Palestinians in the West Bank on Tuesday embarked on “a Day of Rage” in protest over the United States decision to soften its position on Israeli settlements in the area.
The demonstrations backed by the Palestinian Authority turned violent in several locations throughout the West Bank.
In the city of Hebron, several rioters threw stones at security forces who were prepared for a violent escalation in the area. Tires were also set alight by youths in the city of Bethlehem.
Five primary points of contention have been reported, with hundreds of Palestinian rioters present in each location: the village of Abu Dis; Rachel's Tomb near Bethlehem; Judea and Samaria junction near the city of Ramallah; in the city of Hebron and the city of Tulkarem.
Security forces were prepared for an escalation into violence, using non-lethal crowd dispersal countermeasures.
The Israeli authorities were bracing for the protests to escalate following the death of a Palestinian security prisoner of cancer earlier in the day.
Secretary of State Mike Pompeo last week repudiated a 1978 State Department legal opinion that held that civilian settlements in the occupied Palestinian territories are “inconsistent with international law.”
The move angered Palestinians and immediately put the U.S. at odds with other nations working to end the conflict.
The demonstrations were being held under the leadership of veteran Fatah leader Mahmoud al-Aloul, with the knowledge and consent of Palestinian President Mahmoud Abbas.
The protests are part of the “popular resistance” doctrine, characterized by riots which include throwing stones and burning tires.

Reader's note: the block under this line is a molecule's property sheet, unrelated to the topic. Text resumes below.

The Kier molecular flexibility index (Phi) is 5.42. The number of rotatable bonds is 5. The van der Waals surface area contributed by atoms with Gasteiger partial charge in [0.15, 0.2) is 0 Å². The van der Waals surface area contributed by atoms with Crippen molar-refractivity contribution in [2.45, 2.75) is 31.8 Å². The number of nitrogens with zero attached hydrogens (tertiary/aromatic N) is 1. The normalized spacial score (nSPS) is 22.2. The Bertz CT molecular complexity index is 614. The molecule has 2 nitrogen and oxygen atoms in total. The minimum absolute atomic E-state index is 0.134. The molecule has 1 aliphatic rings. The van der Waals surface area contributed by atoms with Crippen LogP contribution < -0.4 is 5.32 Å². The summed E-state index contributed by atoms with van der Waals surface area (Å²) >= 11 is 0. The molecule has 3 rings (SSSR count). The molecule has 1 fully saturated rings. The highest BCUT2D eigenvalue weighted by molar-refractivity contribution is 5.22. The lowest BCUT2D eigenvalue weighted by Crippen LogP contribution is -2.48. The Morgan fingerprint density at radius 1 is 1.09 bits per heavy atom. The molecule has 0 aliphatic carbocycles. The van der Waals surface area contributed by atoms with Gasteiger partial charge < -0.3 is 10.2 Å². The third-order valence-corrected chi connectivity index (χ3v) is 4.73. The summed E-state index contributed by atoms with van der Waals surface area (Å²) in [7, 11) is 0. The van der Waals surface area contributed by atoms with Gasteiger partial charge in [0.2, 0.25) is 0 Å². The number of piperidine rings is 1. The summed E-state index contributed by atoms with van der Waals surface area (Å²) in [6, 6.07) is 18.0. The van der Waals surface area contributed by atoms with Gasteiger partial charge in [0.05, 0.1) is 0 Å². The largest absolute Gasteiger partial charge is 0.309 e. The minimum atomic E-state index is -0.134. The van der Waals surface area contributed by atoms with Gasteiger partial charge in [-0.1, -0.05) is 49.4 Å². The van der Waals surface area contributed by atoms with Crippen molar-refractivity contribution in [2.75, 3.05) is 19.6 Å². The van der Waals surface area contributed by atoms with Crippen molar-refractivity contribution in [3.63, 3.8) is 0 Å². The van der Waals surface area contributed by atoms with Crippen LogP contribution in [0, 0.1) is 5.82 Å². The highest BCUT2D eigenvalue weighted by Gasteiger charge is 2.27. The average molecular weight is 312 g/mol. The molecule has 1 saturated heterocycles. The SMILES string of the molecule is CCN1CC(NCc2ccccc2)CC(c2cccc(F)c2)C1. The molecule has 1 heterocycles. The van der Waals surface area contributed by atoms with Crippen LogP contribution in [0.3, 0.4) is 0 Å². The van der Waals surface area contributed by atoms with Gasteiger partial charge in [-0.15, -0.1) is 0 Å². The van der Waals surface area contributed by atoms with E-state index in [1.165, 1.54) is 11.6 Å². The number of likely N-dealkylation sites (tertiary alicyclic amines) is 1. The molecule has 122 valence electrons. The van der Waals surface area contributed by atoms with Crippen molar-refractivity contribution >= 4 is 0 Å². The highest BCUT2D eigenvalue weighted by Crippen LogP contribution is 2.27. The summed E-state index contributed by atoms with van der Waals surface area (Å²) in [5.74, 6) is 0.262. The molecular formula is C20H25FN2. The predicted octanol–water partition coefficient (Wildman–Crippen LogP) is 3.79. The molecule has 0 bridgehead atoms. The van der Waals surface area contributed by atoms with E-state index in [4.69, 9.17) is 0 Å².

"It is believed that it will be a very violent day in the West Bank," a senior PA source told Ynet on Monday. "If these protests result in fatalities on the Palestinian side, it could lead to a security escalation."
The biggest demonstrations were expected to take place at Huwara military checkpoint at one of the four main exits of Nablus, several locations in Hebron and the Focus checkpoint at the entrance to Ramallah.
In addition, some labor unions in the West Bank said they intend to end the workday in the afternoon hours in order to encourage people to participate in the demonstrations.
The Trump administration’s move was heavily criticized by many European countries, prompting the U.N. human rights office to issue statement rejecting the U.S. position that it now backed them.
"We continue to follow the long-standing position of the UN that Israeli settlements are in breach of international law," UN human rights spokesman Rupert Colville said.
"A change in the policy position of one state does not modify existing international law nor its interpretation by the International Court of Justice and the Security Council," he said.
On Monday, Arab League foreign ministers have denounced the Trump administration’s announcement in an emergency meeting in Cairo where Secretary General Ahmed Aboul Gheit called the decision “unfairly biased and unacceptable.” adding that the U.S. has forfeited its role as a neutral arbiter between Israel and the Palestinians.